UNM Law Clinic Partners with ADOBE Program to Give Previously Incarcerated Youth a Brighter Future

March 5, 2021 - Annie Swift

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Juvenile detention can gravely impact a child’s life. According to national studies, approximately 70% of previously incarcerated youth experience recidivism. Many of these youths live with serious substance abuse and mental health challenges that disrupt education and home life. Dr. Andrew Hsi, a professor of Family and Community Medicine and Pediatrics at the University of New Mexico School of Medicine, founded a groundbreaking program to respond to the needs of youths who have been incarcerated at the Bernalillo County Youth Services Center (“YSC”). The ADOBE Program has been able to reduce the 70% recidivism rate to just 21%.

The ADOBE Program provides medical, mental health, navigation, and education services to previously incarcerated teenagers and their families. The medical team consists of a primary care pediatrician, a family nurse practitioner, a psychiatrist, and a psychiatric nurse practitioner who provide support within two weeks of a youth’s discharge from YSC. The youth work with an educational liaison who helps identify their strengths, areas of improvement, and future goals, while advocating for any necessary educational services. A home navigator addresses health harming social determinants such as housing and rental resources, and facilitates access to food, clothing, and utilities.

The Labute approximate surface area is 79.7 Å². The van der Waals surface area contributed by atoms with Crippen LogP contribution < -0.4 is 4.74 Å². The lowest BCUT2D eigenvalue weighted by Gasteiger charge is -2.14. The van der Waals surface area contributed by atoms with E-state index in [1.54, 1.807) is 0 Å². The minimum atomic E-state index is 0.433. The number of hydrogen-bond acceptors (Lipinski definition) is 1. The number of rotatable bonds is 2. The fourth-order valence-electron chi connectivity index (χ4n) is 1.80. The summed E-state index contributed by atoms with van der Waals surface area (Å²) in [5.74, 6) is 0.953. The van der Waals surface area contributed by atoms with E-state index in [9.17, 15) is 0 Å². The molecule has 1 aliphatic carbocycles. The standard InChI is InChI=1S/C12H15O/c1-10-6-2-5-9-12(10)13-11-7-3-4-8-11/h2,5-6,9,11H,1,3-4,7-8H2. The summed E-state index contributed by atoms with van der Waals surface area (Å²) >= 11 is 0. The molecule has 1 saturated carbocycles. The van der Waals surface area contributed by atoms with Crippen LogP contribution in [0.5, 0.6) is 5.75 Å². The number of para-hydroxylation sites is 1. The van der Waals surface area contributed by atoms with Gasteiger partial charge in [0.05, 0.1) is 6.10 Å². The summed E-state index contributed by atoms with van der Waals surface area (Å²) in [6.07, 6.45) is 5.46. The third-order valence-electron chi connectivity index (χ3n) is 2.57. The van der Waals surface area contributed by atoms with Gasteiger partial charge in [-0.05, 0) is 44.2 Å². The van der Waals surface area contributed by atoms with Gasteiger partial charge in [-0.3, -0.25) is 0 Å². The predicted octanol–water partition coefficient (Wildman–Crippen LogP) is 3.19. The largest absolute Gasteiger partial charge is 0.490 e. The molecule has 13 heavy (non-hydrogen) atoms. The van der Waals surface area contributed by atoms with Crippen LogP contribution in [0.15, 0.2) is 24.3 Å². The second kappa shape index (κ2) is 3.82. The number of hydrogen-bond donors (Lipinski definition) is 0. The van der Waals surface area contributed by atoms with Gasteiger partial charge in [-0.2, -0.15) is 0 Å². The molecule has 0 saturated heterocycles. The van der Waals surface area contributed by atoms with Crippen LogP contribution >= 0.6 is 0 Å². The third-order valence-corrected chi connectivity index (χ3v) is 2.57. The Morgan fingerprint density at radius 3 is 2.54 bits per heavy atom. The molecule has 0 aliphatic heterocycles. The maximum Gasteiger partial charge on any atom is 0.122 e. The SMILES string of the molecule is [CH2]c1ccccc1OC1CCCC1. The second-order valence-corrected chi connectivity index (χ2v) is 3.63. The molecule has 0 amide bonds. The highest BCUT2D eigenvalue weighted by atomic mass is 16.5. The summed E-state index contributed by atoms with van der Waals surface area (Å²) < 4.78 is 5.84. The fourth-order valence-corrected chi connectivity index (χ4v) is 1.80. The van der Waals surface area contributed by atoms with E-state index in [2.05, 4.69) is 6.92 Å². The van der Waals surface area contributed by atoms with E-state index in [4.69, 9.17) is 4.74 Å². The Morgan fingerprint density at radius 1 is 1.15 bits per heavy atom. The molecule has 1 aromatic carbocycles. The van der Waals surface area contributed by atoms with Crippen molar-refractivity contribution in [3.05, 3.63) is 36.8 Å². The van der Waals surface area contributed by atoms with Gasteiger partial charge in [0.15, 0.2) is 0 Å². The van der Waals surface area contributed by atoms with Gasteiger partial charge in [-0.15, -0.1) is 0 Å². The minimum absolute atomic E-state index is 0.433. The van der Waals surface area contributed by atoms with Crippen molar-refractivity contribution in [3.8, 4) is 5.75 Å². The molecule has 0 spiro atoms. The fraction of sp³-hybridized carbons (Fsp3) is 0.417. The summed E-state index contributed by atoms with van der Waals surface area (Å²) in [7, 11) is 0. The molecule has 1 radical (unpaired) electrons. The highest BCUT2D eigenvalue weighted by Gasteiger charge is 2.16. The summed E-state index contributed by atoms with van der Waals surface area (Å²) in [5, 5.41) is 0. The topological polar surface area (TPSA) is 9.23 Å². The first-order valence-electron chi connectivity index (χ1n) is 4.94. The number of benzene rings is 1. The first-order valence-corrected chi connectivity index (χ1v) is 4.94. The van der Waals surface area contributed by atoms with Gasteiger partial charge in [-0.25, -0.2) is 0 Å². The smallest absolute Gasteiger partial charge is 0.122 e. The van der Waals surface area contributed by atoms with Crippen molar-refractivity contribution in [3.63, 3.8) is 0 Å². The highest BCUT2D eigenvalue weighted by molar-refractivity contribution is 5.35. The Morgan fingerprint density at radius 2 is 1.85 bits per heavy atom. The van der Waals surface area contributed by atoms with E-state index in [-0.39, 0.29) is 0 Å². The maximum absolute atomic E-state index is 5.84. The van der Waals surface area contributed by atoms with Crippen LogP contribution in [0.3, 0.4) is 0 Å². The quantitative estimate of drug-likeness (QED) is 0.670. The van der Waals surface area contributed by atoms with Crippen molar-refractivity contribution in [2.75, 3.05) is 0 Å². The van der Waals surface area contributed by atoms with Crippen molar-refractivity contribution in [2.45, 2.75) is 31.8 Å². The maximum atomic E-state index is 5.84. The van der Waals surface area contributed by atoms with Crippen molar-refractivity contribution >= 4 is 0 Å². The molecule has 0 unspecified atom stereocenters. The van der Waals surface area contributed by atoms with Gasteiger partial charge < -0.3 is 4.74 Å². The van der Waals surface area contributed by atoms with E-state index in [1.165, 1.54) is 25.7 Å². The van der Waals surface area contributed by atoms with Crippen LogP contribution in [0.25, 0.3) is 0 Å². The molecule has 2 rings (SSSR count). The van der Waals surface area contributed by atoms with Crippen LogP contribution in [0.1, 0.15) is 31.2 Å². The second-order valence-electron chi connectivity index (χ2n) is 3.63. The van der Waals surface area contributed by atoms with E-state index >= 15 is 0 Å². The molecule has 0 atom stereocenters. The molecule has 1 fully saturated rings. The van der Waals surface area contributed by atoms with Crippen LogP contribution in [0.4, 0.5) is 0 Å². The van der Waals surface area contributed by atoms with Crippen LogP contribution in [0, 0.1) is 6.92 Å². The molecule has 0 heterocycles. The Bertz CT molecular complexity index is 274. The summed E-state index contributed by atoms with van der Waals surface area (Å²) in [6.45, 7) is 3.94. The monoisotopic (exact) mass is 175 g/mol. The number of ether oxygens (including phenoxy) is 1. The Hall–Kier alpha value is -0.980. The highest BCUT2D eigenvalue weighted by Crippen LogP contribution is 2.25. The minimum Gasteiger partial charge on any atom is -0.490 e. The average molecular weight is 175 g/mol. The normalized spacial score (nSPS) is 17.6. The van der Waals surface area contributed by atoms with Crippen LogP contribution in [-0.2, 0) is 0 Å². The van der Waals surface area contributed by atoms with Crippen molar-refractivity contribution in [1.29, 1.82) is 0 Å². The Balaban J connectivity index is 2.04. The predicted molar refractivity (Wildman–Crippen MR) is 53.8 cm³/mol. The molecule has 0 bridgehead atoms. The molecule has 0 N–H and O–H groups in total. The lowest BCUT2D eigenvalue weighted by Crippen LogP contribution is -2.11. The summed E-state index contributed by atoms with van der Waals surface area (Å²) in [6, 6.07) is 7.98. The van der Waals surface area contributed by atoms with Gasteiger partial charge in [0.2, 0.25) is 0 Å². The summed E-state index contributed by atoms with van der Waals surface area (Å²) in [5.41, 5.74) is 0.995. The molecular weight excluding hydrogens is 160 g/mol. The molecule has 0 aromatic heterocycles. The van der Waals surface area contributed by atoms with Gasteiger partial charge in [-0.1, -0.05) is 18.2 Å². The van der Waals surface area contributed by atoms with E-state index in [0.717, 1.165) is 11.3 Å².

The ADOBE Program also partners with the UNM School of Law Clinical Program to provide legal services to the youth and their families. The Clinic students offer advice for various legal matters, including housing conditions and eviction, public benefits, guardianships, domestic violence, teen parent custody and child support, and emancipation. Dr. Hsi lauds the Clinic for reducing racial and ethnic disparities that often accompany access to legal resources. He notes that the ADOBE Program has worked with many families of color who never thought they would be able to afford legal representation. The UNM Law students open doors that may have otherwise remained closed.

UNM Law Professor Sarah Steadman has supervised the students in the Child Family and Justice Clinic (“CFJC”) as they work with ADOBE Program clients. Professor Steadman describes how the CFJC students become fully integrated into the ADOBE provider team through continuous collaboration. Clinic students engage with their ADOBE clients in the client’s homes and at the health care clinic to minimize barriers to transportation and ensure that the meetings occur in a trusted environment. The law students must use both their holistic problem solving and empathic skills to serve as effective social justice lawyers.

3Ls Sarah Hyde and Emily Nitschke worked as co-counsel in the CFJC providing direct services to ADOBE clients.  They met with Dr. Hsi and the ADOBE team each week to ensure that the clients received holistic and interdisciplinary care. As Emily notes, “no one experiences legal issues in a vacuum.” The students needed the advice of medical and social experts to confront the various problems their clients were facing. For instance, they consulted with Dr. Hsi regarding the intersections between addiction treatment and child-custody issues. Many of their ADOBE clients dealt with other traumatic experiences, including homelessness, gang violence, and sexual abuse. The CFJC provides an invaluable opportunity to teach students trauma-informed advocacy first-hand.

The amazing partnership between the ADOBE Program and the CFJC Clinic students will continue to serve vulnerable youths as they emerge from the juvenile detention system. This essential work helps so many young people find stability and strength as they navigate serious health, housing, and legal issues.